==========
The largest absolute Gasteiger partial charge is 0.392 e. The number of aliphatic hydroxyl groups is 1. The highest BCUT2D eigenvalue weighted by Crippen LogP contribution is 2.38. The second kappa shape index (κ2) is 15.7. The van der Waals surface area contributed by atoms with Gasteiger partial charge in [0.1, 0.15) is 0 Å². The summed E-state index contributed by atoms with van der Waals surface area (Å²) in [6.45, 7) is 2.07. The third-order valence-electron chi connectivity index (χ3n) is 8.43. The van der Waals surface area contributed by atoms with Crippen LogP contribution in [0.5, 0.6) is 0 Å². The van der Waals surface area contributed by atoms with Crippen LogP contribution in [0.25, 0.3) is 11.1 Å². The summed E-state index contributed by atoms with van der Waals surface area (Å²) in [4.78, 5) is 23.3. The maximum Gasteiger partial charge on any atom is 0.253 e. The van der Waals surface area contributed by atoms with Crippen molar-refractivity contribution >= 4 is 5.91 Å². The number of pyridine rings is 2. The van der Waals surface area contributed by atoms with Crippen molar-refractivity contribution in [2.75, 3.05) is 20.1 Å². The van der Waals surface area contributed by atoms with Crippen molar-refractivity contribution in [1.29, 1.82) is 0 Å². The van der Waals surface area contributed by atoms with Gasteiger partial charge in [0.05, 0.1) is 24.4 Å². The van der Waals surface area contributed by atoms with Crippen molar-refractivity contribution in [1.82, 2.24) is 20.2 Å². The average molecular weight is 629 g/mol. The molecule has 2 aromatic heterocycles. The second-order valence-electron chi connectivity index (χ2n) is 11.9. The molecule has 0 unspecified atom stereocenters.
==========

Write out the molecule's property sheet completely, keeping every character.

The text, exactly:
The largest absolute Gasteiger partial charge is 0.392 e. The number of aliphatic hydroxyl groups is 1. The highest BCUT2D eigenvalue weighted by Crippen LogP contribution is 2.38. The second kappa shape index (κ2) is 15.7. The van der Waals surface area contributed by atoms with Gasteiger partial charge in [0.1, 0.15) is 0 Å². The summed E-state index contributed by atoms with van der Waals surface area (Å²) in [6.45, 7) is 2.07. The third-order valence-electron chi connectivity index (χ3n) is 8.43. The van der Waals surface area contributed by atoms with Crippen LogP contribution in [0.5, 0.6) is 0 Å². The van der Waals surface area contributed by atoms with Crippen LogP contribution in [0.25, 0.3) is 11.1 Å². The summed E-state index contributed by atoms with van der Waals surface area (Å²) in [4.78, 5) is 23.3. The maximum Gasteiger partial charge on any atom is 0.253 e. The van der Waals surface area contributed by atoms with Crippen molar-refractivity contribution >= 4 is 5.91 Å². The number of pyridine rings is 2. The van der Waals surface area contributed by atoms with Crippen molar-refractivity contribution in [2.75, 3.05) is 20.1 Å². The van der Waals surface area contributed by atoms with Crippen molar-refractivity contribution in [1.29, 1.82) is 0 Å². The van der Waals surface area contributed by atoms with Gasteiger partial charge in [0.05, 0.1) is 24.4 Å². The van der Waals surface area contributed by atoms with Crippen molar-refractivity contribution in [1.82, 2.24) is 20.2 Å². The average molecular weight is 629 g/mol. The molecule has 2 aromatic heterocycles. The second-order valence-electron chi connectivity index (χ2n) is 11.9. The molecule has 0 unspecified atom stereocenters.